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Träfflista för sökning "WFRF:(Harris Valerie M.) "

Sökning: WFRF:(Harris Valerie M.)

  • Resultat 1-10 av 17
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1.
  • Klionsky, Daniel J., et al. (författare)
  • 2012
  • swepub:Mat__t (refereegranskat)
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  • Marouli, Eirini, et al. (författare)
  • Rare and low-frequency coding variants alter human adult height
  • 2017
  • Ingår i: Nature. - : Nature Publishing Group. - 0028-0836 .- 1476-4687. ; 542:7640, s. 186-190
  • Tidskriftsartikel (refereegranskat)abstract
    • Height is a highly heritable, classic polygenic trait with approximately 700 common associated variants identified through genome-wide association studies so far. Here, we report 83 height-associated coding variants with lower minor-allele frequencies (in the range of 0.1-4.8%) and effects of up to 2 centimetres per allele (such as those in IHH, STC2, AR and CRISPLD2), greater than ten times the average effect of common variants. In functional follow-up studies, rare height increasing alleles of STC2 (giving an increase of 1-2 centimetres per allele) compromised proteolytic inhibition of PAPP-A and increased cleavage of IGFBP-4 in vitro, resulting in higher bioavailability of insulin-like growth factors. These 83 height-associated variants overlap genes that are mutated in monogenic growth disorders and highlight new biological candidates (such as ADAMTS3, IL11RA and NOX4) and pathways (such as proteoglycan and glycosaminoglycan synthesis) involved in growth. Our results demonstrate that sufficiently large sample sizes can uncover rare and low-frequency variants of moderate-to-large effect associated with polygenic human phenotypes, and that these variants implicate relevant genes and pathways.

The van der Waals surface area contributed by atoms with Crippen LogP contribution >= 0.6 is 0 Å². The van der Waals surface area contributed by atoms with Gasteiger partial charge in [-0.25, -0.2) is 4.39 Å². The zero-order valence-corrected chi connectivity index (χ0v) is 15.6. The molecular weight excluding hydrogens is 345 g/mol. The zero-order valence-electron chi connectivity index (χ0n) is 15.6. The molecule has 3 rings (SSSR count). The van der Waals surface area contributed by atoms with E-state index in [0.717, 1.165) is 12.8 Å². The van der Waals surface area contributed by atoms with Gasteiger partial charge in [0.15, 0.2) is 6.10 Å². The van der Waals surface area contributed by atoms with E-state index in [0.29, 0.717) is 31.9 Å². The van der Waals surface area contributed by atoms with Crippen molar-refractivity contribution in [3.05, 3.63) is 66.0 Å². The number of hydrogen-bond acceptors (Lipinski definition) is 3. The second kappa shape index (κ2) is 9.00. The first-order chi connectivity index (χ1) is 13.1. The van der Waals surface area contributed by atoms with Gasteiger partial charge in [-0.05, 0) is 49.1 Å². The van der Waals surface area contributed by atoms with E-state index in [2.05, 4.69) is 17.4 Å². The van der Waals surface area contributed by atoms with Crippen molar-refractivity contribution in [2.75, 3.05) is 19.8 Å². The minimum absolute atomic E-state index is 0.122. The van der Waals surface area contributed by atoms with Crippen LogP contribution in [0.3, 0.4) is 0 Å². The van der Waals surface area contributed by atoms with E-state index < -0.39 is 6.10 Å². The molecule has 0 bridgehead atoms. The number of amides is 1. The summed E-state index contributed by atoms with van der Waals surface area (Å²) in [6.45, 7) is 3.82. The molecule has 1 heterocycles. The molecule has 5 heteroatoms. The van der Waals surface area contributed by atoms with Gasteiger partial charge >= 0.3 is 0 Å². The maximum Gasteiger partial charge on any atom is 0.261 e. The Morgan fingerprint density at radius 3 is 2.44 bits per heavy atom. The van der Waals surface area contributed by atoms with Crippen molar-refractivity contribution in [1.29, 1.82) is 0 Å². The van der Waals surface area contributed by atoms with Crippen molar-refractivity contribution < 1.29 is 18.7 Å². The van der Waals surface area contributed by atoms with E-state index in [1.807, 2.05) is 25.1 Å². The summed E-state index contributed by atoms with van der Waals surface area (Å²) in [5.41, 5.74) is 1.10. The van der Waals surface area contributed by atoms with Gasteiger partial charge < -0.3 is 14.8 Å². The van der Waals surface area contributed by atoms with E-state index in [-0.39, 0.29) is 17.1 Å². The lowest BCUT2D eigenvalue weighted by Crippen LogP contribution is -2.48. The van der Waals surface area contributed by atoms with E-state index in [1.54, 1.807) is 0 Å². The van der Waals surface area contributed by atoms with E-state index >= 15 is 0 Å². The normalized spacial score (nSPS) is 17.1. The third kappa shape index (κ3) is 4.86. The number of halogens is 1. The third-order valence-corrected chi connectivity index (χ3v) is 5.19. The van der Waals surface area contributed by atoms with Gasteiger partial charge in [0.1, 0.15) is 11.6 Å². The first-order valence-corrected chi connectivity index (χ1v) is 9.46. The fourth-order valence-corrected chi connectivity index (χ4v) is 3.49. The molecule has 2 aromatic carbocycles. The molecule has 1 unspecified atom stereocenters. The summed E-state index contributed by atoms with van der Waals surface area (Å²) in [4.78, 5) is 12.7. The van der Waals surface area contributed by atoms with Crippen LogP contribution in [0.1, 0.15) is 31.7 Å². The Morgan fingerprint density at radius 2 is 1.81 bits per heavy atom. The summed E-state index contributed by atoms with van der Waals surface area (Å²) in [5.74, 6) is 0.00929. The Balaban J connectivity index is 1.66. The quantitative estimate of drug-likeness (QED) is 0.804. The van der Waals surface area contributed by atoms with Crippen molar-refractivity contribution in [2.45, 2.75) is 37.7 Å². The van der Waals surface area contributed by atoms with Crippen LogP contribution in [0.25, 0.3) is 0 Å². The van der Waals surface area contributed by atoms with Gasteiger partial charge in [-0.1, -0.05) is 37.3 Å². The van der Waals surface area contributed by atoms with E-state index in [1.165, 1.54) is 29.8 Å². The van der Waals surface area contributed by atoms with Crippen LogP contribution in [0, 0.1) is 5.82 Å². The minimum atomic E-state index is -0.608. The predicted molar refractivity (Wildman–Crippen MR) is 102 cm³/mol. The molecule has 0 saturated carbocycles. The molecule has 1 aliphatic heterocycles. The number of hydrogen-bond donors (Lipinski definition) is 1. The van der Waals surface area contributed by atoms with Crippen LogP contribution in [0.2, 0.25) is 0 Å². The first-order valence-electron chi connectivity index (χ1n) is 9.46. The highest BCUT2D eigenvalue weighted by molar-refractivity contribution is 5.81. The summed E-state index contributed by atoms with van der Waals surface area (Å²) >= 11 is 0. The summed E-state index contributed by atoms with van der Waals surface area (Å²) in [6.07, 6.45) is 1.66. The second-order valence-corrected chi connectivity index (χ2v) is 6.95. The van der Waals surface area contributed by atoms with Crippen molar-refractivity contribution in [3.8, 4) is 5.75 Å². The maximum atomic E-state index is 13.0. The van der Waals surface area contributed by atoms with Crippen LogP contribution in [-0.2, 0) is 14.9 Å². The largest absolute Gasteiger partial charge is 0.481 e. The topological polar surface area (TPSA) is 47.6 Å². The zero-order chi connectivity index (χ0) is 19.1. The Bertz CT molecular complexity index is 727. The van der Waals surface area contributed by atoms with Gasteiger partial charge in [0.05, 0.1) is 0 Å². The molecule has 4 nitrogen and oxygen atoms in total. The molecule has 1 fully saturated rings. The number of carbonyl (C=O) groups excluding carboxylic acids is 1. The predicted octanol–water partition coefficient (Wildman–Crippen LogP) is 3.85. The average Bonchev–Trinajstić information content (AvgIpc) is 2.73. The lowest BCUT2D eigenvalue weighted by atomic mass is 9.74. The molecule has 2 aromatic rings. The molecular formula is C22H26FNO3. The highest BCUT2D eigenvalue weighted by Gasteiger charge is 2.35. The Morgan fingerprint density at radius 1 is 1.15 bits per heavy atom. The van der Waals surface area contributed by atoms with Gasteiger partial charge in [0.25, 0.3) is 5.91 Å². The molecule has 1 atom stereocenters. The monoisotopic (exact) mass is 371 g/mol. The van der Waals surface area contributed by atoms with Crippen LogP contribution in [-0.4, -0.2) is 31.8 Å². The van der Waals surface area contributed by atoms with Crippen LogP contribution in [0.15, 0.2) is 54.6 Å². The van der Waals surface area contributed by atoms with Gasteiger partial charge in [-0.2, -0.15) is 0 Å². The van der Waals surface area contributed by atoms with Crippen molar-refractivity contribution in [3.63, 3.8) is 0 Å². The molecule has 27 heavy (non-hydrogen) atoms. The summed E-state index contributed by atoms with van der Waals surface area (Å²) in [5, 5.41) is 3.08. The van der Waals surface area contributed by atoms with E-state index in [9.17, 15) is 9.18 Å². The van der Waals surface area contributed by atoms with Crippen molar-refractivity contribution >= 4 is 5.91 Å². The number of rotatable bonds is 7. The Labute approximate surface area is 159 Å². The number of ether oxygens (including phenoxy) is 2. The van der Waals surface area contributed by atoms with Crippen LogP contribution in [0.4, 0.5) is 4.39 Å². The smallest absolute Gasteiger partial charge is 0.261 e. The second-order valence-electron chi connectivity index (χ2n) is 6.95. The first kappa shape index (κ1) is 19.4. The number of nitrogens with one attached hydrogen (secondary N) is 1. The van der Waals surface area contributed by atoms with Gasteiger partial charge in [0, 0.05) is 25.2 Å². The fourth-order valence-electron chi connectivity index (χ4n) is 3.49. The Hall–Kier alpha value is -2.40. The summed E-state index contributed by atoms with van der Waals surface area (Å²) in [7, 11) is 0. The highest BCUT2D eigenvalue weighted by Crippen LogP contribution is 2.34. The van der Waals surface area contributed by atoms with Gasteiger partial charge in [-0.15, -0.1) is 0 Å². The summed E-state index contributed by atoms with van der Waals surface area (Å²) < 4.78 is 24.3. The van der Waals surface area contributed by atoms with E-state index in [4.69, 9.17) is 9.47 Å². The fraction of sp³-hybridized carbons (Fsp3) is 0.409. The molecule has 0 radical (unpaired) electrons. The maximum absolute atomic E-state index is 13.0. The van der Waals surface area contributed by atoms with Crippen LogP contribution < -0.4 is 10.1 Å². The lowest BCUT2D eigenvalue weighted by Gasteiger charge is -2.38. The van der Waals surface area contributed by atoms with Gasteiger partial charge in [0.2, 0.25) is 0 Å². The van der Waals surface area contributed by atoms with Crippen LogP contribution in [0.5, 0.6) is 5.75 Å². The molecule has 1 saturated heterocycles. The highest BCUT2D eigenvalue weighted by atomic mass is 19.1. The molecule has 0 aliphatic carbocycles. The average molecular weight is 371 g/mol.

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4.
  • Turcot, Valerie, et al. (författare)
  • Protein-altering variants associated with body mass index implicate pathways that control energy intake and expenditure in obesity
  • 2018
  • Ingår i: Nature Genetics. - : Nature Publishing Group. - 1061-4036 .- 1546-1718. ; 50:1, s. 26-41
  • Tidskriftsartikel (refereegranskat)abstract
    • Genome-wide association studies (GWAS) have identified >250 loci for body mass index (BMI), implicating pathways related to neuronal biology. Most GWAS loci represent clusters of common, noncoding variants from which pinpointing causal genes remains challenging. Here we combined data from 718,734 individuals to discover rare and low-frequency (minor allele frequency (MAF) < 5%) coding variants associated with BMI. We identified 14 coding variants in 13 genes, of which 8 variants were in genes (ZBTB7B, ACHE, RAPGEF3, RAB21, ZFHX3, ENTPD6, ZFR2 and ZNF169) newly implicated in human obesity, 2 variants were in genes (MC4R and KSR2) previously observed to be mutated in extreme obesity and 2 variants were in GIPR. The effect sizes of rare variants are similar to 10 times larger than those of common variants, with the largest effect observed in carriers of an MC4R mutation introducing a stop codon (p.Tyr35Ter, MAF = 0.01%), who weighed similar to 7 kg more than non-carriers. Pathway analyses based on the variants associated with BMI confirm enrichment of neuronal genes and provide new evidence for adipocyte and energy expenditure biology, widening the potential of genetically supported therapeutic targets in obesity.